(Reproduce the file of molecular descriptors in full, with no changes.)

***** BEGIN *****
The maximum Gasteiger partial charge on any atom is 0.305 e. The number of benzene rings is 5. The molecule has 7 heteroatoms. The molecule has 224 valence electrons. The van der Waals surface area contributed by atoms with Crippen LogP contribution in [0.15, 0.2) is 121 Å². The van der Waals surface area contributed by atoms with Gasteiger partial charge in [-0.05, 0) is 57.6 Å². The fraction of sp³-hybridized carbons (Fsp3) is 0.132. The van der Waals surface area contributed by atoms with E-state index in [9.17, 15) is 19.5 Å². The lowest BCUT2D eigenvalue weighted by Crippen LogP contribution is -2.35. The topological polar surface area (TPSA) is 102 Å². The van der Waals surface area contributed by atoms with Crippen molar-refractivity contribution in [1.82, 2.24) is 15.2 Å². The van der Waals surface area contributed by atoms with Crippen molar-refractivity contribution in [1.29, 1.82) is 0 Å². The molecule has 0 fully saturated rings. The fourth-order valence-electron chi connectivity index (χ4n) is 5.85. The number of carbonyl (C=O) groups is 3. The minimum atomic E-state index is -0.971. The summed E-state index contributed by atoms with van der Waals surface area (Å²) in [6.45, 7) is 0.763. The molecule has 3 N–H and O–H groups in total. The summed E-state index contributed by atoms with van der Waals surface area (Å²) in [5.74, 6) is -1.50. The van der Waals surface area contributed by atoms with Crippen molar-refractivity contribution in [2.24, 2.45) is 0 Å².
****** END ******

The maximum Gasteiger partial charge on any atom is 0.305 e. The number of benzene rings is 5. The molecule has 7 heteroatoms. The molecule has 224 valence electrons. The van der Waals surface area contributed by atoms with Crippen LogP contribution in [0.15, 0.2) is 121 Å². The van der Waals surface area contributed by atoms with Gasteiger partial charge in [-0.05, 0) is 57.6 Å². The fraction of sp³-hybridized carbons (Fsp3) is 0.132. The van der Waals surface area contributed by atoms with E-state index in [9.17, 15) is 19.5 Å². The lowest BCUT2D eigenvalue weighted by Crippen LogP contribution is -2.35. The topological polar surface area (TPSA) is 102 Å². The van der Waals surface area contributed by atoms with Crippen molar-refractivity contribution in [1.82, 2.24) is 15.2 Å². The van der Waals surface area contributed by atoms with Crippen molar-refractivity contribution in [1.29, 1.82) is 0 Å². The molecule has 0 fully saturated rings. The fourth-order valence-electron chi connectivity index (χ4n) is 5.85. The number of carbonyl (C=O) groups is 3. The minimum atomic E-state index is -0.971. The summed E-state index contributed by atoms with van der Waals surface area (Å²) in [6.45, 7) is 0.763. The molecule has 3 N–H and O–H groups in total. The summed E-state index contributed by atoms with van der Waals surface area (Å²) in [5.74, 6) is -1.50. The van der Waals surface area contributed by atoms with Crippen molar-refractivity contribution in [2.24, 2.45) is 0 Å².